But it’s a brave old house, Hugh.
And the name is Gaelic, not English:
‘fear’ is spelled ‘fir’ or ‘fhir,’
sometimes, and it means ‘man.’
Old House of Fear is Old House of Man.
Kirk does an excellent job of pacing this page-turner. I admit to being late to work one morning because I had to know what happened next. Hugh Logan, our hero, reminds me of Buchan’s spy, Richard Hannay: intelligent, shrewd, tough, daring; an excellent foe for the evil Dr. Edmund Jackman. Mary MacAskival, the twenty-year-old captive of Dr. Jackman, is spunky, steady, fierce, spritely, loyal. She is a girl with gumption.
Old House is well-written and a clean Gothic: the thrill of the chase minus vampires, werewolves, sex, demons and skeletons.
Time Magazine’s 1961 review
Was it author Helene Hanff whose guideline it was only to read *old* books, ones whose author is no longer living? That puts Kirk in fine company, and hopefully a revival.I’m so glad you linked to the Time Magazine review, too. I’ve been reading the Imaginative Conservative website, whose author is linking to old reviews of his book, The Conservative Mind. There really is a treasure trove of books out there not to be ignored. Thanks for highlighting this one!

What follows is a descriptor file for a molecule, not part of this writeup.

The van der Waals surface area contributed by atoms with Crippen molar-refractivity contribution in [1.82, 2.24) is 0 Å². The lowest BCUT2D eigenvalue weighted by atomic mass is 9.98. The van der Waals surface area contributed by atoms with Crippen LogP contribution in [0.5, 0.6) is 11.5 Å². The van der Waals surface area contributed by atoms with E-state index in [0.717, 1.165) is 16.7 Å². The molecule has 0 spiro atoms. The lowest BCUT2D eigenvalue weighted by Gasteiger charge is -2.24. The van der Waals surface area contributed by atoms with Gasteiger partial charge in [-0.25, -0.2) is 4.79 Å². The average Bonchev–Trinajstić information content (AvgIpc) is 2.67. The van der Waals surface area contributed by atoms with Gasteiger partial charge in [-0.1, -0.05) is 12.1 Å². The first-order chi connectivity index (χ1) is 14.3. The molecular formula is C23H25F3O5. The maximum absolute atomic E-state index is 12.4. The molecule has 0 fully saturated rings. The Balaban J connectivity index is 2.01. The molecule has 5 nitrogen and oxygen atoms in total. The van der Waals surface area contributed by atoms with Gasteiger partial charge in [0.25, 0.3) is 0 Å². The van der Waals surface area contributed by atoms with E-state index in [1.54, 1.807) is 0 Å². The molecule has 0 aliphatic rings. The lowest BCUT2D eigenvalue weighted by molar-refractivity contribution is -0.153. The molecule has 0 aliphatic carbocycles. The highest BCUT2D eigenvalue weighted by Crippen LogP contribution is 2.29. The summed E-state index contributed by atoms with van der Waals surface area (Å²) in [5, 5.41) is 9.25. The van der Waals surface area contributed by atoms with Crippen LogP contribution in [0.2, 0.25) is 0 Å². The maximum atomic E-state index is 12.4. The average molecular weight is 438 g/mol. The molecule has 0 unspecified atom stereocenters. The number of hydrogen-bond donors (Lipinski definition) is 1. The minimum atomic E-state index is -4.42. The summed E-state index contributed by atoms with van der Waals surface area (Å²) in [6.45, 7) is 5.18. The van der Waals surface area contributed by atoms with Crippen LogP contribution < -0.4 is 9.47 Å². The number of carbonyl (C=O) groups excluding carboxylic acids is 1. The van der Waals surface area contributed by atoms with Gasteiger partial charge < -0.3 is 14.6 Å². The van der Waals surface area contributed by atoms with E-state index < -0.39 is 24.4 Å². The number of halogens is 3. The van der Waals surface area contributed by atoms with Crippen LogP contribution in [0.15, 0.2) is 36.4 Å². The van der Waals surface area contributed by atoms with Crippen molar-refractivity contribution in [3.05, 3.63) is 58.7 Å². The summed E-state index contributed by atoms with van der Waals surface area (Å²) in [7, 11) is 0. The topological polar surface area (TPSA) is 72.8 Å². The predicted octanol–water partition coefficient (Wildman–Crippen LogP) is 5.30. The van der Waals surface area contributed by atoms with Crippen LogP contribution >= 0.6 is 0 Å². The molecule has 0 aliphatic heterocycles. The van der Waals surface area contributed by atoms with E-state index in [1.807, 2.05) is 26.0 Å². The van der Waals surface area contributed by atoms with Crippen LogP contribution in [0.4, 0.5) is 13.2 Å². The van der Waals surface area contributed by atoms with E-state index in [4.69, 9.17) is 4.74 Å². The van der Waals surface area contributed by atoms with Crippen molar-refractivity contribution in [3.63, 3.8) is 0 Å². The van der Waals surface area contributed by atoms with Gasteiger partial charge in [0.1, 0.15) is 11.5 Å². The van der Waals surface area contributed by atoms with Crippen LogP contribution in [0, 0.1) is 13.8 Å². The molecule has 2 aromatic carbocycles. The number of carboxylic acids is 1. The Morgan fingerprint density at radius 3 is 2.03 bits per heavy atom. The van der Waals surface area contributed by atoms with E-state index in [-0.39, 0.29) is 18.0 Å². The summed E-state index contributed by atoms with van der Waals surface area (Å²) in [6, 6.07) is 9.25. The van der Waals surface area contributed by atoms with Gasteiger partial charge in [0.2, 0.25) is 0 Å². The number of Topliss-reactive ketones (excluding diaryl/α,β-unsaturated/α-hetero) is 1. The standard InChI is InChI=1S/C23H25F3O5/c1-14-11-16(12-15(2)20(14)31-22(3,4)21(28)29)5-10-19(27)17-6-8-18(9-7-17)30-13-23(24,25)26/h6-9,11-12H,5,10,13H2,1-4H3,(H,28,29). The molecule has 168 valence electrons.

My first question was if this Russell Kirk is the ISI author who of Redeeming the Time. And it appears so. I love these connections! 🙂
Oh, Carol! You’ve done it again. You’ve exposed me to another author that must be added to the list.
I was wondering if it was the same Russell Kirk too. How interesting!
I am somehow very surprised to see you read a book of this genre! It doesn’t seem like you at all. So I’m curious as to how you came upon this book and decided to read it. Sounds good–but these kinds of books give me bad dreams. I’ll take your word for it
@LimboLady – I read the book because Russell Kirk was the author. And! Because my friend “HiddenArt” gave it to me for my birthday a few years back! Thanks, Dana!
You’ve reviewed one of my favorite books – and the book that first introduced me to Russell Kirk! It’s the only fiction book of his I’ve ever read, but I read it the day I was in labor with my firstborn so I think because of that association it’s stuck with me.